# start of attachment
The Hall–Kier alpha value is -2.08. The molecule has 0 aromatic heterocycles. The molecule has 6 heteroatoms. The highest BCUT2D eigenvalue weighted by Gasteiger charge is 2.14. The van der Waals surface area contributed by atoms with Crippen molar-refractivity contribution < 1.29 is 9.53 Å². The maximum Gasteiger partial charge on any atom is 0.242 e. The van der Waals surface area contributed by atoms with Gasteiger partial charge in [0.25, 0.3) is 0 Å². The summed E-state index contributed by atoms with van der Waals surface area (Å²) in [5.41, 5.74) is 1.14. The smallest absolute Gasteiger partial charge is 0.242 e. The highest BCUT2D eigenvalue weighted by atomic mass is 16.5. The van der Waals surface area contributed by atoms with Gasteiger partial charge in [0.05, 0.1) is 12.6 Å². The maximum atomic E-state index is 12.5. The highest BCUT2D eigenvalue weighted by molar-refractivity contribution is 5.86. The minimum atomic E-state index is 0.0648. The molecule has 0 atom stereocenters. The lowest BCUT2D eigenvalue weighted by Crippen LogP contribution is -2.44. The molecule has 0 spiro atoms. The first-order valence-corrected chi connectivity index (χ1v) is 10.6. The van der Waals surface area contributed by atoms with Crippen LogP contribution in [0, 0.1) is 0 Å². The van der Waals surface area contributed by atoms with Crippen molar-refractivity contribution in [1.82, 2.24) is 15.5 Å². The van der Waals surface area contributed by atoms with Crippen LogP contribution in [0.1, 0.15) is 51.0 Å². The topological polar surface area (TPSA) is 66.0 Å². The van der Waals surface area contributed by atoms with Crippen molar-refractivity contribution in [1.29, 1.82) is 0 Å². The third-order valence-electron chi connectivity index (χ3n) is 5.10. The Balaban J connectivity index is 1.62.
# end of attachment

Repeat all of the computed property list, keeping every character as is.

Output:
The Hall–Kier alpha value is -2.08. The molecule has 0 aromatic heterocycles. The molecule has 6 heteroatoms. The highest BCUT2D eigenvalue weighted by Gasteiger charge is 2.14. The van der Waals surface area contributed by atoms with Crippen molar-refractivity contribution < 1.29 is 9.53 Å². The maximum Gasteiger partial charge on any atom is 0.242 e. The van der Waals surface area contributed by atoms with Gasteiger partial charge in [0.25, 0.3) is 0 Å². The summed E-state index contributed by atoms with van der Waals surface area (Å²) in [5.41, 5.74) is 1.14. The smallest absolute Gasteiger partial charge is 0.242 e. The highest BCUT2D eigenvalue weighted by atomic mass is 16.5. The van der Waals surface area contributed by atoms with Gasteiger partial charge in [0.05, 0.1) is 12.6 Å². The maximum atomic E-state index is 12.5. The highest BCUT2D eigenvalue weighted by molar-refractivity contribution is 5.86. The minimum atomic E-state index is 0.0648. The molecule has 0 atom stereocenters. The lowest BCUT2D eigenvalue weighted by Crippen LogP contribution is -2.44. The molecule has 0 spiro atoms. The first-order valence-corrected chi connectivity index (χ1v) is 10.6. The van der Waals surface area contributed by atoms with Crippen LogP contribution in [0, 0.1) is 0 Å². The van der Waals surface area contributed by atoms with Crippen molar-refractivity contribution in [1.82, 2.24) is 15.5 Å². The van der Waals surface area contributed by atoms with Crippen LogP contribution in [0.1, 0.15) is 51.0 Å². The topological polar surface area (TPSA) is 66.0 Å². The van der Waals surface area contributed by atoms with Crippen molar-refractivity contribution in [1.29, 1.82) is 0 Å². The third-order valence-electron chi connectivity index (χ3n) is 5.10. The Balaban J connectivity index is 1.62.